Bad Boys for Life
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'Thor: Ragnarok' is the best 'Thor' film so far, and one of Marvel's best overall - up there with 'Guardians of the Galaxy' for laughter and excitement. Thor (Hemsworth) has full licence from director Waititi ('Boy', 'Hunt For The Wilderpeople') to unleash all his humour and charm, which starts very early on, but still allowing big action/battle scenes to unfurl. Loki (Hiddleston) & Odin (Hopkins) are back, but so is their sister, Hela (Blanchett), Goddess of Death, intent on unleashing "Ragnarok" on Asgard - the end of days.
It's not all doom and gloom though, as Thor and Loki get trapped on a literal dump-planet, where we meet the Grandmaster (Goldblum) - basically an eccentric Roman emperor, who hosts Gladiator duels. Goldblum gets some great lines and steals almost every scene he's in. This is where Hulk (Ruffalo) comes in and is apparently where he's been since 'Avengers: Age of Ultron'. Some great moments shared between Hulk and Thor, as Thor is trying to escape so he can rescue the people of Asgard from Hela. He's helped by a fallen Valkyrie (Thompson), who eventually comes around.
The score is great, and while 80s-synth-ish, is mostly understated. What does stand out is the colour and vibrancy of almost every set - plenty to catch the eye in every shot. But what sets this film apart is it's humour and pacing. Korg, a rock-monster (voiced by Waititi himself) has some great moments, especially since his Kiwi accent stands out so strongly against the rest of the cast. There's a strong Antipodean slant to proceedings, with Waititi, Hemsworth, Blanchett, Karl Urban, Rachel House and Sam Neill all having an impact. A great fight scene at the end, but still plenty of quips and slapstick thrown in. End credit scene sets up 'Avengers: Infinity War' nicely.
An interesting life story, but a bit of a trudge to get through most of the film, unfortunately, as it's a bit slow & doesn't do a great job explaining what/why Ramanujan (Patel)'s working on, or the impact it could/would have - nor does it convey time well: just seems like it's always cold in England! Irons is great as Hardy, the mentor and Patel's believable, but it all comes off as a lackluster 'A Beautiful Mind'.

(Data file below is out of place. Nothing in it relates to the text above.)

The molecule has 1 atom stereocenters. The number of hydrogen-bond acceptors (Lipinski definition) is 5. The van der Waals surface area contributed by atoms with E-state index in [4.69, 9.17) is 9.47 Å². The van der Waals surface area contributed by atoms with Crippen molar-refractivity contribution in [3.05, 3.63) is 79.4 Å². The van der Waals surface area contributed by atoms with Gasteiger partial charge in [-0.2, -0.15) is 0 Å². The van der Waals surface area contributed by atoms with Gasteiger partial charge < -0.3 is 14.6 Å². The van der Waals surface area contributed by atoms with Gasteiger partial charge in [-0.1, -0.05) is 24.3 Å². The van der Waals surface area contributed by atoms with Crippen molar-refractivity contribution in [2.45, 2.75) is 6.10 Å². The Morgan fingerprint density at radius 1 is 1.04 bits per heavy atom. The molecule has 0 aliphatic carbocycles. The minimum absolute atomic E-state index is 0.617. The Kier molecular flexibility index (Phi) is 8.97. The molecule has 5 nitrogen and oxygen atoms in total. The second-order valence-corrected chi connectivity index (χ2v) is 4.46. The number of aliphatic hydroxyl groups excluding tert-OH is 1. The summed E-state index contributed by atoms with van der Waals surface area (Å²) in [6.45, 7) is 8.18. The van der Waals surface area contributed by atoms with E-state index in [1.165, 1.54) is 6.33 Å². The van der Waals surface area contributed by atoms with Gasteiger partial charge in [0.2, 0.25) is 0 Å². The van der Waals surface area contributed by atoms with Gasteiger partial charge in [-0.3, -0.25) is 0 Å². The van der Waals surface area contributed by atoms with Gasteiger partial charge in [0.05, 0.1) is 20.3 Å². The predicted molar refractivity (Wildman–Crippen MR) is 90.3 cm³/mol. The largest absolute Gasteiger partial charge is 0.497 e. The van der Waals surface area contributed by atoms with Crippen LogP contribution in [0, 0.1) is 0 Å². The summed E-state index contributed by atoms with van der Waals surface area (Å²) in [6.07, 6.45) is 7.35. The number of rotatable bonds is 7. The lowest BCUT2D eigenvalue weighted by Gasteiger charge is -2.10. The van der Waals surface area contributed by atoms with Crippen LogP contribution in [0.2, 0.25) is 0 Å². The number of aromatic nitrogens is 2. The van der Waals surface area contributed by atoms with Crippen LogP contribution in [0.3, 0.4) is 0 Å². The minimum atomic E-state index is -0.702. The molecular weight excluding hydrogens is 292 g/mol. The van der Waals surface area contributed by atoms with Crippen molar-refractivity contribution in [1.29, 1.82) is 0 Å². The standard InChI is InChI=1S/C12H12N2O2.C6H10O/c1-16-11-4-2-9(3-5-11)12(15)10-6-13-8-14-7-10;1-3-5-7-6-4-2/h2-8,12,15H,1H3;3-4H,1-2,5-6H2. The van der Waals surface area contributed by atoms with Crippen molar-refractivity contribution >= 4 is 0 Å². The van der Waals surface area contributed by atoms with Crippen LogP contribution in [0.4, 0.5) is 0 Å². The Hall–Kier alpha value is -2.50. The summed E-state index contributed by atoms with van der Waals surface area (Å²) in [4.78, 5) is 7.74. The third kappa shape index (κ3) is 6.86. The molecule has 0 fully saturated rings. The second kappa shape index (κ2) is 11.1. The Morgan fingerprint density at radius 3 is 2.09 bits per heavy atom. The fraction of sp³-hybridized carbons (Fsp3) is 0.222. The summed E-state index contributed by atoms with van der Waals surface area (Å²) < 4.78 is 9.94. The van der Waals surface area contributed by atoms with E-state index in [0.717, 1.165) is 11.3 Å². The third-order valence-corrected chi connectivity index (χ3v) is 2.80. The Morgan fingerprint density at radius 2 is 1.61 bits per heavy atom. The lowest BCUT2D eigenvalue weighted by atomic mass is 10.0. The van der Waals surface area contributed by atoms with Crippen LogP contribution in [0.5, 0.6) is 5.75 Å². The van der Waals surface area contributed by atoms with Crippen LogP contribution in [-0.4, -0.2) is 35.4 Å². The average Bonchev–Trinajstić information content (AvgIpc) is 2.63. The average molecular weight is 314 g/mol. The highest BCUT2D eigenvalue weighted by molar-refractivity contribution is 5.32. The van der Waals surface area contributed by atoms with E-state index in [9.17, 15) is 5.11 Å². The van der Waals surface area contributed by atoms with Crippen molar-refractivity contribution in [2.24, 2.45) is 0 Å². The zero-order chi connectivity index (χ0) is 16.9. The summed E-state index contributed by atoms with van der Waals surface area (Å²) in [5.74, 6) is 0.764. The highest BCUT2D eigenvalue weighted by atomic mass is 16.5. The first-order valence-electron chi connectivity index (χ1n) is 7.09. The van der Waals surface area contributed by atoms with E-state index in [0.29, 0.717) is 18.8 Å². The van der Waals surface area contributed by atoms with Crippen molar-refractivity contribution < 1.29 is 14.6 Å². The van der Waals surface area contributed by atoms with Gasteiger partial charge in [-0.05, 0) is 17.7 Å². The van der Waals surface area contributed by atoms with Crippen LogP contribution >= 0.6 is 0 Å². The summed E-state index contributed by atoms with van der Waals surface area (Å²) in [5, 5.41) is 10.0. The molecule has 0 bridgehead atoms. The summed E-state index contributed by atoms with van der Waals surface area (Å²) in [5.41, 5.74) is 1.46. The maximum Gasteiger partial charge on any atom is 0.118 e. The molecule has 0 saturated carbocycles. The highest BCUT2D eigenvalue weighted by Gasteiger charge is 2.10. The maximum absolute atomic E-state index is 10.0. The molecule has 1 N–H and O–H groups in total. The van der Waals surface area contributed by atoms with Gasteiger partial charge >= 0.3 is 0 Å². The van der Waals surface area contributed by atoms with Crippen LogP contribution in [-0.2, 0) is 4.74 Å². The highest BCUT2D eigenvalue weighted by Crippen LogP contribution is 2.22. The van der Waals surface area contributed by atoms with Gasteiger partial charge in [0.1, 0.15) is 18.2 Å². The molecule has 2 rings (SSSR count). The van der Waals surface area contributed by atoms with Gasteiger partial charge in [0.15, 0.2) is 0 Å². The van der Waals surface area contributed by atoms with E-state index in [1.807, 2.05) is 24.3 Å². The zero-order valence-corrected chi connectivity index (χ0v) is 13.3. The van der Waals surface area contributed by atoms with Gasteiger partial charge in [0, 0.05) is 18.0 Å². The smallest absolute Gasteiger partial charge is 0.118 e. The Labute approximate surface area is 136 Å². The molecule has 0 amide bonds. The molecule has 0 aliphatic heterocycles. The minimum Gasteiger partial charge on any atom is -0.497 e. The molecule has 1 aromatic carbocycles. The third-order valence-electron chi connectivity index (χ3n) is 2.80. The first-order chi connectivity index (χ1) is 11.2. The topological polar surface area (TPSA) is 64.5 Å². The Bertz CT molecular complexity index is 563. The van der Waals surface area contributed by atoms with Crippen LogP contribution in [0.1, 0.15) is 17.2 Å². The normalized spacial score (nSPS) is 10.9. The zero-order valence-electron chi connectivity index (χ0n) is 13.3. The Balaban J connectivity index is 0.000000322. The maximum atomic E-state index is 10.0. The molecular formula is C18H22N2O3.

Pretty fun, mostly tongue-in-cheek giant-monster-out-to-kill-us film. Doesn't overstay it's welcome and has a few deaths to keep things interesting - love the puppet 'graboids', rather than bad CGI. Bacon's as good as ever. Not quite a classic, but still dumb & enjoyable.
Flimsy plot (body-swap, but turns out the new body is someone else, & not lab-grown). Reynolds is fine, but not enough time to get acquainted to any of the characters - Kingsley, Goode, Martinez or Garber. Some decent action scenes, especially the car chase, but not enough to maintain interest for almost 2 hours.
'Blade Runner 2049' comes 35 years after the original - and you have to ask, "why?" Directed by Villeneuve ('Arrival') and only produced by Ridley Scott (why is he involved in his own sequel, but not directing?), it doesn't even attempt to answer the main question of the first film - is Deckard (Ford) a replicant? Why is it always raining? Why do Ford & Leto only have a total of about four scenes between them? Why does it go for over 2 & a half hours?
There is some plot, with K (Gosling) being a replicant Blade Runner, tasked by Joshi (Wright) to track down runaway replicants, which leads to uncovering a mystery surrounding Deckard & Rachael. It takes 100min for Ford to even appear. In the meantime, Hans Zimmer tries to recreate the original's iconic score, but not as synth-y and sometimes a bit too overwrought. There's a lot of K interacting with Joi (de Armas), his 'Her'-like holographic maid. Most of this is handled quite well, with the CGI of Joi interacting with the light and her surroundings done excellently. But, it doesn't help move the film along at all.
There is occasional bits of action/violence, mostly thanks to Luv (Hoeks), but not enough to sustain the first two hours, with the clues slowly unravelling and not much excitement. It does pick up in the final 45min and has a passable ending, but mostly I'm left with the feeling of "it looks cool, but why do I care?" Good to see heaps more of the flying cars, and like 'Star Wars', everything looks realistic and "lived-in", but most of the concepts have now been explored better by 'Terminator' and 'Mad Max'.